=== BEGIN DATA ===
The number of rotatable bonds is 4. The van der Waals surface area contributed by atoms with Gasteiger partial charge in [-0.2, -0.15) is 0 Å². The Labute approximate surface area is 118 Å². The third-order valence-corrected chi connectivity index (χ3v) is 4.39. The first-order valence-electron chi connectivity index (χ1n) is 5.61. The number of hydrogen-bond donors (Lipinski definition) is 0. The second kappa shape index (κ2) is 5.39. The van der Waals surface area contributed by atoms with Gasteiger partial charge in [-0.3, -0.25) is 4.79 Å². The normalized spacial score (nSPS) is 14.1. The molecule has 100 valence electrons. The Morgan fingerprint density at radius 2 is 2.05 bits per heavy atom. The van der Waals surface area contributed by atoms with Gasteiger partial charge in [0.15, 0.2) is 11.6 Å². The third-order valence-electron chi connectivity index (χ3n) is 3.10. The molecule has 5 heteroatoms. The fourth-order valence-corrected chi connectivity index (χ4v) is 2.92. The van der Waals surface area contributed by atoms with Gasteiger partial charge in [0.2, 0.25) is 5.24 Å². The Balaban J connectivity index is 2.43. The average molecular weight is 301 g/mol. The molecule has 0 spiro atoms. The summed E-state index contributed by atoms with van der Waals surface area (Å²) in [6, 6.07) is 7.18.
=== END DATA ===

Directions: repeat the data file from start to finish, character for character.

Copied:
The number of rotatable bonds is 4. The van der Waals surface area contributed by atoms with Gasteiger partial charge in [-0.2, -0.15) is 0 Å². The Labute approximate surface area is 118 Å². The third-order valence-corrected chi connectivity index (χ3v) is 4.39. The first-order valence-electron chi connectivity index (χ1n) is 5.61. The number of hydrogen-bond donors (Lipinski definition) is 0. The second kappa shape index (κ2) is 5.39. The van der Waals surface area contributed by atoms with Gasteiger partial charge in [-0.3, -0.25) is 4.79 Å². The normalized spacial score (nSPS) is 14.1. The molecule has 100 valence electrons. The Morgan fingerprint density at radius 2 is 2.05 bits per heavy atom. The van der Waals surface area contributed by atoms with Gasteiger partial charge in [0.15, 0.2) is 11.6 Å². The third-order valence-electron chi connectivity index (χ3n) is 3.10. The molecule has 5 heteroatoms. The fourth-order valence-corrected chi connectivity index (χ4v) is 2.92. The van der Waals surface area contributed by atoms with Gasteiger partial charge in [0.2, 0.25) is 5.24 Å². The Balaban J connectivity index is 2.43. The average molecular weight is 301 g/mol. The molecule has 0 spiro atoms. The summed E-state index contributed by atoms with van der Waals surface area (Å²) in [6, 6.07) is 7.18.